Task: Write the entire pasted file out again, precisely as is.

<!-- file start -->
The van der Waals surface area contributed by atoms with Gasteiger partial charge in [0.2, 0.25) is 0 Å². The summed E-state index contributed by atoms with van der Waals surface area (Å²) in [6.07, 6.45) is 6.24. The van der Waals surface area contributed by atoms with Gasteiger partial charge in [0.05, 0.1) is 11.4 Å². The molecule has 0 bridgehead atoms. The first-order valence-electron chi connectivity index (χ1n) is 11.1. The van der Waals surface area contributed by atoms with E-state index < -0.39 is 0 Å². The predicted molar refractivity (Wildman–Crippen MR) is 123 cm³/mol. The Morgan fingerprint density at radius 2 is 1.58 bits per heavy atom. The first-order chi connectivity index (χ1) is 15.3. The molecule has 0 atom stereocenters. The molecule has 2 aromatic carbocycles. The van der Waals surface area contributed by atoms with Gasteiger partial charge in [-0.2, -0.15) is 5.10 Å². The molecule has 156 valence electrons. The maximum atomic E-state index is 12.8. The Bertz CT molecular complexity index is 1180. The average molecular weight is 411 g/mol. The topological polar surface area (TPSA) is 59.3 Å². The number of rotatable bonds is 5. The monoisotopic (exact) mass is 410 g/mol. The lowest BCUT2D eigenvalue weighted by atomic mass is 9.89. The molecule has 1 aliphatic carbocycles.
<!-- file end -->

The van der Waals surface area contributed by atoms with Gasteiger partial charge in [0.2, 0.25) is 0 Å². The summed E-state index contributed by atoms with van der Waals surface area (Å²) in [6.07, 6.45) is 6.24. The van der Waals surface area contributed by atoms with Gasteiger partial charge in [0.05, 0.1) is 11.4 Å². The molecule has 0 bridgehead atoms. The first-order valence-electron chi connectivity index (χ1n) is 11.1. The van der Waals surface area contributed by atoms with E-state index < -0.39 is 0 Å². The predicted molar refractivity (Wildman–Crippen MR) is 123 cm³/mol. The Morgan fingerprint density at radius 2 is 1.58 bits per heavy atom. The first-order chi connectivity index (χ1) is 15.3. The molecule has 0 atom stereocenters. The molecule has 2 aromatic carbocycles. The van der Waals surface area contributed by atoms with Gasteiger partial charge in [-0.2, -0.15) is 5.10 Å². The molecule has 156 valence electrons. The maximum atomic E-state index is 12.8. The Bertz CT molecular complexity index is 1180. The average molecular weight is 411 g/mol. The topological polar surface area (TPSA) is 59.3 Å². The number of rotatable bonds is 5. The monoisotopic (exact) mass is 410 g/mol. The lowest BCUT2D eigenvalue weighted by atomic mass is 9.89. The molecule has 1 aliphatic carbocycles.